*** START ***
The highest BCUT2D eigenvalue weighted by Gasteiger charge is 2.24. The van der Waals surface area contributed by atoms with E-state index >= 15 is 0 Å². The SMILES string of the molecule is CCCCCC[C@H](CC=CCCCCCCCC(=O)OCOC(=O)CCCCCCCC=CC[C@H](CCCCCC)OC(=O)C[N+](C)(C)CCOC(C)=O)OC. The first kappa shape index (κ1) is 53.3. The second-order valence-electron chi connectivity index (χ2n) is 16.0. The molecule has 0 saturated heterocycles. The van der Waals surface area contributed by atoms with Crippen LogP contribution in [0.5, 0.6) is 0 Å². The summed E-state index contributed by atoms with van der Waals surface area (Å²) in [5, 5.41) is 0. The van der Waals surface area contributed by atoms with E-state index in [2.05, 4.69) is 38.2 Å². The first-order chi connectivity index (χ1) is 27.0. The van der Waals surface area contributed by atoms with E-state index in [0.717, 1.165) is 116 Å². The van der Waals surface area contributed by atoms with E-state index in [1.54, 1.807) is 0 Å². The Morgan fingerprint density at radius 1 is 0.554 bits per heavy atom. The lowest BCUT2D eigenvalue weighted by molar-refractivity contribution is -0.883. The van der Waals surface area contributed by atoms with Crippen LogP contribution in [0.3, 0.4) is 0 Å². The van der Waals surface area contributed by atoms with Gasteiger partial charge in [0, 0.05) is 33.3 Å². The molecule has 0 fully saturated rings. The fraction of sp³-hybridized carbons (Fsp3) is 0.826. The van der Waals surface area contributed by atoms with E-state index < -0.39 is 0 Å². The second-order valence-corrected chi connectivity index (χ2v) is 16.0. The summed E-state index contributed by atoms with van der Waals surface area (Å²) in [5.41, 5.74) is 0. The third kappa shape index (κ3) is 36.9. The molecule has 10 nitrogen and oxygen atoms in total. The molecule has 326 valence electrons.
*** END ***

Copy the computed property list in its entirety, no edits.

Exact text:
The highest BCUT2D eigenvalue weighted by Gasteiger charge is 2.24. The van der Waals surface area contributed by atoms with E-state index >= 15 is 0 Å². The SMILES string of the molecule is CCCCCC[C@H](CC=CCCCCCCCC(=O)OCOC(=O)CCCCCCCC=CC[C@H](CCCCCC)OC(=O)C[N+](C)(C)CCOC(C)=O)OC. The first kappa shape index (κ1) is 53.3. The second-order valence-electron chi connectivity index (χ2n) is 16.0. The molecule has 0 saturated heterocycles. The van der Waals surface area contributed by atoms with Crippen LogP contribution in [0.5, 0.6) is 0 Å². The summed E-state index contributed by atoms with van der Waals surface area (Å²) in [5, 5.41) is 0. The van der Waals surface area contributed by atoms with E-state index in [2.05, 4.69) is 38.2 Å². The first-order chi connectivity index (χ1) is 27.0. The van der Waals surface area contributed by atoms with E-state index in [0.717, 1.165) is 116 Å². The van der Waals surface area contributed by atoms with E-state index in [1.54, 1.807) is 0 Å². The Morgan fingerprint density at radius 1 is 0.554 bits per heavy atom. The lowest BCUT2D eigenvalue weighted by molar-refractivity contribution is -0.883. The van der Waals surface area contributed by atoms with Crippen LogP contribution in [0.3, 0.4) is 0 Å². The van der Waals surface area contributed by atoms with Gasteiger partial charge in [0, 0.05) is 33.3 Å². The molecule has 0 fully saturated rings. The fraction of sp³-hybridized carbons (Fsp3) is 0.826. The van der Waals surface area contributed by atoms with E-state index < -0.39 is 0 Å². The second-order valence-corrected chi connectivity index (χ2v) is 16.0. The summed E-state index contributed by atoms with van der Waals surface area (Å²) in [5.41, 5.74) is 0. The third kappa shape index (κ3) is 36.9. The molecule has 10 nitrogen and oxygen atoms in total. The molecule has 326 valence electrons.